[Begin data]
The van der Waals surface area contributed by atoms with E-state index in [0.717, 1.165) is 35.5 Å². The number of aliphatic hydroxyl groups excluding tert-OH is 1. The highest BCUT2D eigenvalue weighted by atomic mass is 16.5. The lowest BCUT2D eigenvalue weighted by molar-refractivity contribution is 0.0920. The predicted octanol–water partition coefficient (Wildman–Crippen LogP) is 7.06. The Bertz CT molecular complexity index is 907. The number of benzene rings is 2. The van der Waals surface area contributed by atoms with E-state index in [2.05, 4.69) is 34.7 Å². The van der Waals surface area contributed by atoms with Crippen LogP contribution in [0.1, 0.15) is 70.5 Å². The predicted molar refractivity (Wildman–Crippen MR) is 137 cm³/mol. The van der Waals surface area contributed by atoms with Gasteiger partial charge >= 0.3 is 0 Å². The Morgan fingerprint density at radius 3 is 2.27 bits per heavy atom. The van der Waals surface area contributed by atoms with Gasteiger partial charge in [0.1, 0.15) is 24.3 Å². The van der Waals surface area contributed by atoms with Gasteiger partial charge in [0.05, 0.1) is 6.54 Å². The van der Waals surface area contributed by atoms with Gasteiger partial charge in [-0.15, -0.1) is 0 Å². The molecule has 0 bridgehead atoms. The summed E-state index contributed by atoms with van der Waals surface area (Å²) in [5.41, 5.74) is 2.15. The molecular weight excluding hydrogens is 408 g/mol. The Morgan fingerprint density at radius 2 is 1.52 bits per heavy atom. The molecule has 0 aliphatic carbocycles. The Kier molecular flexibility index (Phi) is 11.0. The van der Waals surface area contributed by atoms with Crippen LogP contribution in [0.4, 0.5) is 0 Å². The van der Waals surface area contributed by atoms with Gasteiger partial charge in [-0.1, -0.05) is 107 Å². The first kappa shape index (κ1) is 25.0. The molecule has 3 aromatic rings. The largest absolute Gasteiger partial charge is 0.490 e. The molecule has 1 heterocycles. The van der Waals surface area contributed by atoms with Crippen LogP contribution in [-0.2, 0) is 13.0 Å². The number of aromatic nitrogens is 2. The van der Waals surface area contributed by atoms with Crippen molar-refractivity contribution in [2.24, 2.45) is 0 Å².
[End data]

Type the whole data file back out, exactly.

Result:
The van der Waals surface area contributed by atoms with E-state index in [0.717, 1.165) is 35.5 Å². The number of aliphatic hydroxyl groups excluding tert-OH is 1. The highest BCUT2D eigenvalue weighted by atomic mass is 16.5. The lowest BCUT2D eigenvalue weighted by molar-refractivity contribution is 0.0920. The predicted octanol–water partition coefficient (Wildman–Crippen LogP) is 7.06. The Bertz CT molecular complexity index is 907. The number of benzene rings is 2. The van der Waals surface area contributed by atoms with E-state index in [2.05, 4.69) is 34.7 Å². The van der Waals surface area contributed by atoms with Crippen LogP contribution in [0.1, 0.15) is 70.5 Å². The predicted molar refractivity (Wildman–Crippen MR) is 137 cm³/mol. The van der Waals surface area contributed by atoms with Gasteiger partial charge >= 0.3 is 0 Å². The Morgan fingerprint density at radius 3 is 2.27 bits per heavy atom. The van der Waals surface area contributed by atoms with Gasteiger partial charge in [0.1, 0.15) is 24.3 Å². The van der Waals surface area contributed by atoms with Gasteiger partial charge in [0.05, 0.1) is 6.54 Å². The van der Waals surface area contributed by atoms with Gasteiger partial charge in [-0.15, -0.1) is 0 Å². The molecule has 0 bridgehead atoms. The summed E-state index contributed by atoms with van der Waals surface area (Å²) in [5.41, 5.74) is 2.15. The molecular weight excluding hydrogens is 408 g/mol. The Morgan fingerprint density at radius 2 is 1.52 bits per heavy atom. The molecule has 0 aliphatic carbocycles. The Kier molecular flexibility index (Phi) is 11.0. The van der Waals surface area contributed by atoms with Crippen LogP contribution in [0.4, 0.5) is 0 Å². The van der Waals surface area contributed by atoms with Gasteiger partial charge in [-0.1, -0.05) is 107 Å². The first kappa shape index (κ1) is 25.0. The molecule has 3 aromatic rings. The largest absolute Gasteiger partial charge is 0.490 e. The molecule has 1 heterocycles. The van der Waals surface area contributed by atoms with Crippen LogP contribution in [-0.2, 0) is 13.0 Å². The number of aromatic nitrogens is 2. The van der Waals surface area contributed by atoms with Crippen molar-refractivity contribution in [2.24, 2.45) is 0 Å².